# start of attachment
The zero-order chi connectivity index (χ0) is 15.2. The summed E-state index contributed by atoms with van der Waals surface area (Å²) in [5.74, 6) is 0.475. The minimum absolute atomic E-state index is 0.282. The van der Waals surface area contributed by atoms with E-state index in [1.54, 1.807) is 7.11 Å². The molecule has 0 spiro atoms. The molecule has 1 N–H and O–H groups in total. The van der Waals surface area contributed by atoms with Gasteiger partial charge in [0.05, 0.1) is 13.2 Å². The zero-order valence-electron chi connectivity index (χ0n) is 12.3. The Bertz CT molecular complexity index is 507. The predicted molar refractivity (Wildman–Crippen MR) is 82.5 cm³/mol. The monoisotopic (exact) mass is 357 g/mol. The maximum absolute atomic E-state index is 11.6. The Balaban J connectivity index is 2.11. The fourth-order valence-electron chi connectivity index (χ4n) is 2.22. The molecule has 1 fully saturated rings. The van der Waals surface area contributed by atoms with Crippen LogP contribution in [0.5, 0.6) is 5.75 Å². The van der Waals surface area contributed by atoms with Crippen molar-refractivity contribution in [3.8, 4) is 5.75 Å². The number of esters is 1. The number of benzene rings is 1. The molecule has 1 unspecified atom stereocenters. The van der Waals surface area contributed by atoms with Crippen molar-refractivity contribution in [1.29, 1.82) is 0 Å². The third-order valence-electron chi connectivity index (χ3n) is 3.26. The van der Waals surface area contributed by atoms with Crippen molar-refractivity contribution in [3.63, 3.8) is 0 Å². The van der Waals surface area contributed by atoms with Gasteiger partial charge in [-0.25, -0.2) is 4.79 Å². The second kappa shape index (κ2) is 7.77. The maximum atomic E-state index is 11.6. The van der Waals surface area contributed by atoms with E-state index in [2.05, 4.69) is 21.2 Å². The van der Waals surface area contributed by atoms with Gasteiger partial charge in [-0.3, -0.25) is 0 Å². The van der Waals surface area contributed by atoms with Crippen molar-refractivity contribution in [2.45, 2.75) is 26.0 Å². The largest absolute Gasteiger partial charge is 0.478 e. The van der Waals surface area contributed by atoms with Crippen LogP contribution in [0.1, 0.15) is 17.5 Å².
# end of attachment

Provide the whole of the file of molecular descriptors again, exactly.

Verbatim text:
The zero-order chi connectivity index (χ0) is 15.2. The summed E-state index contributed by atoms with van der Waals surface area (Å²) in [5.74, 6) is 0.475. The minimum absolute atomic E-state index is 0.282. The van der Waals surface area contributed by atoms with E-state index in [1.54, 1.807) is 7.11 Å². The molecule has 0 spiro atoms. The molecule has 1 N–H and O–H groups in total. The van der Waals surface area contributed by atoms with Gasteiger partial charge in [0.05, 0.1) is 13.2 Å². The zero-order valence-electron chi connectivity index (χ0n) is 12.3. The Bertz CT molecular complexity index is 507. The predicted molar refractivity (Wildman–Crippen MR) is 82.5 cm³/mol. The monoisotopic (exact) mass is 357 g/mol. The maximum absolute atomic E-state index is 11.6. The Balaban J connectivity index is 2.11. The fourth-order valence-electron chi connectivity index (χ4n) is 2.22. The molecule has 1 fully saturated rings. The van der Waals surface area contributed by atoms with Crippen LogP contribution in [0.5, 0.6) is 5.75 Å². The van der Waals surface area contributed by atoms with Crippen molar-refractivity contribution in [3.8, 4) is 5.75 Å². The number of esters is 1. The number of benzene rings is 1. The molecule has 1 unspecified atom stereocenters. The van der Waals surface area contributed by atoms with Crippen molar-refractivity contribution in [1.29, 1.82) is 0 Å². The third-order valence-electron chi connectivity index (χ3n) is 3.26. The van der Waals surface area contributed by atoms with Crippen molar-refractivity contribution in [3.63, 3.8) is 0 Å². The van der Waals surface area contributed by atoms with Gasteiger partial charge in [-0.25, -0.2) is 4.79 Å². The second kappa shape index (κ2) is 7.77. The maximum atomic E-state index is 11.6. The van der Waals surface area contributed by atoms with E-state index in [2.05, 4.69) is 21.2 Å². The van der Waals surface area contributed by atoms with Gasteiger partial charge in [-0.3, -0.25) is 0 Å². The van der Waals surface area contributed by atoms with Crippen molar-refractivity contribution in [2.45, 2.75) is 26.0 Å². The largest absolute Gasteiger partial charge is 0.478 e. The van der Waals surface area contributed by atoms with Crippen LogP contribution in [0.1, 0.15) is 17.5 Å².